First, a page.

I'm a Nurse. The Pandemic Is Terrifying, but This Is What We Were Called to Do.

The outbreak of of the COVID-19 coronavirus has presented an immense challenge for hospitals and healthcare workers around the world. In New York City, hospitals are ramping up their response to the virus as more positive cases are identified each day.

On a phone call, one nurse at a major New York hospital shared her personal experience preparing to care for the most vulnerable—and her advice for what you can personally do to help slow down this crisis. Her story has been edited and condensed for clarity.

I always knew I liked to work with people.

I loved sitting with my grandparents when I was younger. My grandma was a nurse in World War II. I keep on thinking about her during all of this because she was on the front lines. My dad would always say that she would never talk about the war because she probably saw a lot worse than my grandpa, who was a lieutenant, did. I think about [the coronavirus outbreak in] Italy and it’s what I think she probably went through a lot of days after battles.

I was really inspired by her my entire life. Being as close as I was with her, that really inspired me to be a nurse.

It was early January when I first heard about [the coronavirus]. I remember seeing something really early on about it and thought it could be really serious. Then I read more about it, and thought that we have cases of coronavirus all the time, and it could’ve been tied to the Lunar New Year and everything that was going on at the time in China, with so many people out and about. I remember thinking it would just be something that would end up being okay.

In the last two weeks, especially last week, my mind shifted from “it’s going to be okay” to “this is going to be an issue.” [What changed my mind was] you can be asymptomatic for so long and even be asymptomatic the whole time. I read about South Korea’s response and that the largest number of people who were carrying the virus were people in their 20s and 30s—and many of them were asymptomatic the entire time. It’s not like the flu where you show symptoms right away and then can figure something out. Plus, nobody is vaccinated against it.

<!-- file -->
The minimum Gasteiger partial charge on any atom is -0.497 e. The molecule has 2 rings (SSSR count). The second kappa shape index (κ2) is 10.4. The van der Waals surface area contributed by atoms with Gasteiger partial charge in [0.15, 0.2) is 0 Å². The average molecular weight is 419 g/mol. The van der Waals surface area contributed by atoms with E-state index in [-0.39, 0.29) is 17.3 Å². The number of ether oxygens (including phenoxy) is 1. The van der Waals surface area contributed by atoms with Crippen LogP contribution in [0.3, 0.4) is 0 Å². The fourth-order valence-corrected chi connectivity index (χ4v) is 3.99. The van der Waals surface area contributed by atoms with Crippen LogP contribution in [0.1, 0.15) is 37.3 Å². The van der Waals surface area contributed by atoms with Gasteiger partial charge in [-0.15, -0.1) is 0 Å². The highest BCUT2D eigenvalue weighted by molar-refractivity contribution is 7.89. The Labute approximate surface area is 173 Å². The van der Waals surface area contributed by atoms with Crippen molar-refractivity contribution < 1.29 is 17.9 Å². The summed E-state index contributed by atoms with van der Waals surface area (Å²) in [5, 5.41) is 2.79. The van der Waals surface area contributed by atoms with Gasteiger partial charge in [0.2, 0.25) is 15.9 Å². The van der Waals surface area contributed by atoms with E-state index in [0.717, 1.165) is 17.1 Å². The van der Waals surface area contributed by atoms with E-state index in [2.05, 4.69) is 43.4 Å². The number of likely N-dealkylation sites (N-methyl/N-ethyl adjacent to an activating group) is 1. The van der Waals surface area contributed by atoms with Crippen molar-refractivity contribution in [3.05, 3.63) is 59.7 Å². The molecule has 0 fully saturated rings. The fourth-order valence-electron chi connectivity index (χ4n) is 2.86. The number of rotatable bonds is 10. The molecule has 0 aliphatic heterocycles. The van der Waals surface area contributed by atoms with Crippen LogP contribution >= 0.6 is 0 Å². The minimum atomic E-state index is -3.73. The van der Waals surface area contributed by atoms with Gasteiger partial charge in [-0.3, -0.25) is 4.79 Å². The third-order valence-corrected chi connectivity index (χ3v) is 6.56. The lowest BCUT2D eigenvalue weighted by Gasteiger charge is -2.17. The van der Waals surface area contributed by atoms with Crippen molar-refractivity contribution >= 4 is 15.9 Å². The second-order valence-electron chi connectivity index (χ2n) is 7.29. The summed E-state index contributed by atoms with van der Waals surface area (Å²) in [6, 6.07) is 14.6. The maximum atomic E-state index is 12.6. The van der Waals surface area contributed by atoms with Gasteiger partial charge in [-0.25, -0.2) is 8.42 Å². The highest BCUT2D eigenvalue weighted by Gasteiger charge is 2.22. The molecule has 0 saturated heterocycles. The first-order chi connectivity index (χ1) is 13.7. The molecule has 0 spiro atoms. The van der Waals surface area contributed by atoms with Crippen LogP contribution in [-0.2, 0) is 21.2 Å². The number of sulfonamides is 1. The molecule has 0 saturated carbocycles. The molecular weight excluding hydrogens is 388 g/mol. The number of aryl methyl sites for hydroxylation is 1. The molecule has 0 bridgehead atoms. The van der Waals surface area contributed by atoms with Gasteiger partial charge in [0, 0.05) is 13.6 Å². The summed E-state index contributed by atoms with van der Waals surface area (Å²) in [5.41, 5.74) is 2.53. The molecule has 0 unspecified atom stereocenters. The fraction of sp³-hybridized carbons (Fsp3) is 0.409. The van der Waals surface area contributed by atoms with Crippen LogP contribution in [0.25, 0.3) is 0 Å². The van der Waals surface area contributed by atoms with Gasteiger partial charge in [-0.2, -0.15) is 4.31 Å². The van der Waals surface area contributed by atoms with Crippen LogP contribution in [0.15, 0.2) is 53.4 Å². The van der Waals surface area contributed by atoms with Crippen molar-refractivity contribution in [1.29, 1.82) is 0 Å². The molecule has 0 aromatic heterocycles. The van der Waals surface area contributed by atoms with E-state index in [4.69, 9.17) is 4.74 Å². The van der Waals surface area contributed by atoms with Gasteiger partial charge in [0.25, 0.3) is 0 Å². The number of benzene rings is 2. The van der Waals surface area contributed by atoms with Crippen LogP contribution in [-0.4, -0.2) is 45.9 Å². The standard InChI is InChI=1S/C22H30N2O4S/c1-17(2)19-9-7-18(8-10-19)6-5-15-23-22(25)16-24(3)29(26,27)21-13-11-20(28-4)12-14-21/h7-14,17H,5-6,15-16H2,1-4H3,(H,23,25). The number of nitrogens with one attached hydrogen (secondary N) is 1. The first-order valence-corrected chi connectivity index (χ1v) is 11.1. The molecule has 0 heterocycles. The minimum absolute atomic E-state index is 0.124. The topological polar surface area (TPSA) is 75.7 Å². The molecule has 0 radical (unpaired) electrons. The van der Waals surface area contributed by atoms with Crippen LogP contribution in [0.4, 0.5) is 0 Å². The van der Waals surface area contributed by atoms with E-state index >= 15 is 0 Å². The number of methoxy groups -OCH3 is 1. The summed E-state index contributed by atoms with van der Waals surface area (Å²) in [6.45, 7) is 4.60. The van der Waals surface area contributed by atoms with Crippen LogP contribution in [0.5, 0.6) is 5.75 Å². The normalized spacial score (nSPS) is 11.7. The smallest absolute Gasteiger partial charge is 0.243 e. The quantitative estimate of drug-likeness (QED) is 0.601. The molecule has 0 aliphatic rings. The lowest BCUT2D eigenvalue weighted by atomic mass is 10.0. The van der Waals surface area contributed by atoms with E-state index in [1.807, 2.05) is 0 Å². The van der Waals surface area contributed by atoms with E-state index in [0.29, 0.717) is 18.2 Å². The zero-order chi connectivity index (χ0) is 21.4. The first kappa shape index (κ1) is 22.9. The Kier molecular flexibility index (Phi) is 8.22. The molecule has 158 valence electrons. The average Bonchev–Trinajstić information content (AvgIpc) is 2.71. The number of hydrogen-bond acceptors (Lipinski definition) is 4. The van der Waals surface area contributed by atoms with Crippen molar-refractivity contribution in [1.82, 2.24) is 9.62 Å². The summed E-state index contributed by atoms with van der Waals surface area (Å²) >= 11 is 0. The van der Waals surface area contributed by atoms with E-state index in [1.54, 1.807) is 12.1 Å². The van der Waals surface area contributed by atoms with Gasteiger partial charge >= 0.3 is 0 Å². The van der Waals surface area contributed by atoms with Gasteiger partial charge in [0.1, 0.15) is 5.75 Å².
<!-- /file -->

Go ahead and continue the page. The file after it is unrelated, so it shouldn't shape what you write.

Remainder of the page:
Nurses always go into the unknown. Every day is an unknown when you’re working in a hospital. And this is what we signed up for.

For our hospital, we’re already basically at capacity. There’s no room for much more right now. That hit me more last week. What do we need to do to prepare ourselves? And trying to answer that question really struck a chord with me because we really aren’t prepared for this.

I was supposed to switch to a new job at the hospital last week, but with this ramping up, it was clear our census on this new unit was going to be low. I had heard what was going on at the hospital, that a nurse was tested positive and that ended up quarantining 23 nurses from that unit. I had this feeling that I probably should offer myself up to go back. So I talked with my bosses and decided to go back to the floor.

Everyone is frustrated because we don’t feel prepared. We’re at one of the hospitals that are short of supply. People want to be protected. Every nurse I’ve talked to at different hospitals, those institutions have different protocols lined up. So it’s not very reassuring because we’re not all doing the same thing. We’re just handling the best way we can. The CDC keeps changing the precautions we need, so you wonder if they’re [saying] you only need a certain kind of mask because the country is short on N-95 masks. You can’t help but wonder what’s actually going on.